The character issue is back, leaving voters wondering anew if their leaders can be trusted and, in all likelihood, intensifying the anti-incumbent mood across the country. Specifically, two recent incidents have underscored the doubts shared by many Americans about the political establishment and, at the same time, raised familiar questions about whether Washington is populated by phonies, hypocrites, and liars.
Republican Rep. Mark Souder of Indiana resigned from Congress because he had an affair with a part-time worker on his staff. Souder's sex scandal violated the core Christian values that he has often trumpeted in public, such as marital fidelity and abstinence for young people. In what has become an all-too-common scene of mea culpa, played out on national television, Souder tearfully told reporters he was "shamed" by his moral lapse, and said that he was quitting to spare his family the embarrassment of a congressional ethics investigation and continued media scrutiny. [See which industries gave the most to Souder.]
In another heavily publicized incident, Democratic Senate candidate Richard Blumenthal of Connecticut was forced to fight for his political life after the New York Times reported that he had falsely claimed to have served in Vietnam, when he had actually remained stateside in the Marine Corps Reserves during the fighting. Blumenthal says he "misspoke" on some occasions, but meant to say he served in the military during the Vietnam era, not in the Vietnam War itself. At minimum, his lapses raised questions about whether he had been deceptive in order to inflate his resume. His opponents got right to the point. A spokesman for Connecticut GOP Senate candidate Rob Simmons, a true Vietnam war veteran, said, "Rob Simmons has the one thing money can't buy—character." [See which industries give the most to Congress.]
These are only two in a long series of character questions that have swirled around Washington in recent months. There were the allegations that caused Democratic Rep. Eric Massa of New York to resign after he was accused of harassing male staffers. There was the admitted adultery of Republican Sen. John Ensign of Nevada, who has refused to leave office. [See where Ensign's campaign cash comes from.] There was the criticism of Democratic Rep. Charles Rangel of New York for accepting corporate-paid travel to the Caribbean. Outside Capitol Hill, there was the infamous admission of South Carolina Gov. Mark Sanford that he had an affair with a South American woman he described as his soul mate. Sanford, like Ensign, has refused to leave office. [See who gives the most money to Rangel.]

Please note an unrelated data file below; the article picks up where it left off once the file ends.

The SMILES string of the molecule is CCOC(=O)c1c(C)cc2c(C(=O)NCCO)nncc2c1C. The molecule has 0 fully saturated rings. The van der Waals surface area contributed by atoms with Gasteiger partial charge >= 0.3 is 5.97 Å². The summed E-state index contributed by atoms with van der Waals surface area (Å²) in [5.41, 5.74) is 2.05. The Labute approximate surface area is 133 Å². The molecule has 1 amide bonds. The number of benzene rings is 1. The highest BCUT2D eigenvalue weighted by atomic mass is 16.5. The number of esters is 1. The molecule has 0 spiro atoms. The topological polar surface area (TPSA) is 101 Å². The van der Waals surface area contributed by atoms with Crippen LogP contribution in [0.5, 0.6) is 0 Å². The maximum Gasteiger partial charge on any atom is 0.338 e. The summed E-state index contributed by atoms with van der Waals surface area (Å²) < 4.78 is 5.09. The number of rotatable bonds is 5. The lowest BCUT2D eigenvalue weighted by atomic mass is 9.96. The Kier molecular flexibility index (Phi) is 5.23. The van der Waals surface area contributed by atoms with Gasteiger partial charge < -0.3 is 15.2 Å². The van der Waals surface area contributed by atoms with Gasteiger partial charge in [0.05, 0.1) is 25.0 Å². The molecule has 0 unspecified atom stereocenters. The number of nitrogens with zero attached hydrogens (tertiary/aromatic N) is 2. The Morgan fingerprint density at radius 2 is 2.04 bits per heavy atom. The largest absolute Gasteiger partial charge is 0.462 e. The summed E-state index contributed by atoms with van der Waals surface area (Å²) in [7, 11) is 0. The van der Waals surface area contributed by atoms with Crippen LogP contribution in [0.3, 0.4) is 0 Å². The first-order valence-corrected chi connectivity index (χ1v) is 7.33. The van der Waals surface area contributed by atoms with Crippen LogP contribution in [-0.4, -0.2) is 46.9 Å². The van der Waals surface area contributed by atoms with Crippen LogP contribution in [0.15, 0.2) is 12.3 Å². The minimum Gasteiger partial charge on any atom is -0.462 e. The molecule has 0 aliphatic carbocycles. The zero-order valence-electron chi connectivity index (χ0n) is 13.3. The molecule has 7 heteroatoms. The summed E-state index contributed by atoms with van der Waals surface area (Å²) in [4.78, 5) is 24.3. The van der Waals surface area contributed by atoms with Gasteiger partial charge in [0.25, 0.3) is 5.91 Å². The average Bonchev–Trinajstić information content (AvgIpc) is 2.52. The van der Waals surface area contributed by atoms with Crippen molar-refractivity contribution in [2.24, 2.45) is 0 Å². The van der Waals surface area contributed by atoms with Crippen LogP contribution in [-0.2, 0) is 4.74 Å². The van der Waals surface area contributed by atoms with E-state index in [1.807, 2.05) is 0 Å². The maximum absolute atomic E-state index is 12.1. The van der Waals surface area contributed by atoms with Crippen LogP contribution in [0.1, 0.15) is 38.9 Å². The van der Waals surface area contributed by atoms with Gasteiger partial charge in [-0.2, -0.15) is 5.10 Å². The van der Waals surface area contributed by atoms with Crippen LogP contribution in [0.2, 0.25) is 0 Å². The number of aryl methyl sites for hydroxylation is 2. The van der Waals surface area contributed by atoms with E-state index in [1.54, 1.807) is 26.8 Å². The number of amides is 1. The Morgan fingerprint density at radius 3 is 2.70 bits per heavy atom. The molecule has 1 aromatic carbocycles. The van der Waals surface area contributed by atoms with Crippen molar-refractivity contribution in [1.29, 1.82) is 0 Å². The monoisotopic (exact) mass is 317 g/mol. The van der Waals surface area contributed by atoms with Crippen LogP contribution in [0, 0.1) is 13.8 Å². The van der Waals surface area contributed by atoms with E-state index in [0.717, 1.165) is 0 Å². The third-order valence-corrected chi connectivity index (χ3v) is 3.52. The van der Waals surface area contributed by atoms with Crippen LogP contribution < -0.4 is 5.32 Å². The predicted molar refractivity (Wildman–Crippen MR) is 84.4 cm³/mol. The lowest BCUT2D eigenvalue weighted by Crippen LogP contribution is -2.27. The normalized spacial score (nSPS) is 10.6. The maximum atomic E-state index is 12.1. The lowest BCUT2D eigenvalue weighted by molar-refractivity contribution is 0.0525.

Of course, the most vivid example of the character issue in recent years was former President Bill Clinton's affair with former White House intern Monica Lewinsky. Initially, Clinton denied the improper relationship, and in one memorable moment he angrily assured the country, on Jan. 26, 1998, "I did not have sexual relations with that woman, Miss Lewinsky." It was a falsehood that the president repeated under oath. As a result, he was impeached by the House of Representatives for lying about his adultery, but the Senate declined to remove him from office.
The episode had important, long-range political consequences. In the end, the public made a key distinction in Clinton's case, separating the president's private character, which they found lacking, from his public record, which they found laudable. This kept Clinton's job-approval ratings high even in the midst of the Lewinsky scandal, when Americans considered his personal conduct reprehensible.
As a general matter, the character issue never seems to go away. "It's always out there," says historian Robert Dallek.
What makes all this particularly important now is that the latest moral lapses might further undermine trust in government and contribute to a "throw the bums out" mentality, which is already running strong across the country. One side benefit, however, might go to President Obama, who benefits from pervasive perceptions of his good conduct. By all indications, he has a very strong and committed relationship with his wife, Michelle, and with his two young daughters, Malia and Sasha. In fact, the Obamas seem to embody the kind of family values that Americans admire, which is one reason the president's likability is so high.
But in assessing what to do in the November elections (when Obama won't be on the ballot), voters are again considering matters of morality, and the character issue will be an important factor in determining who survives.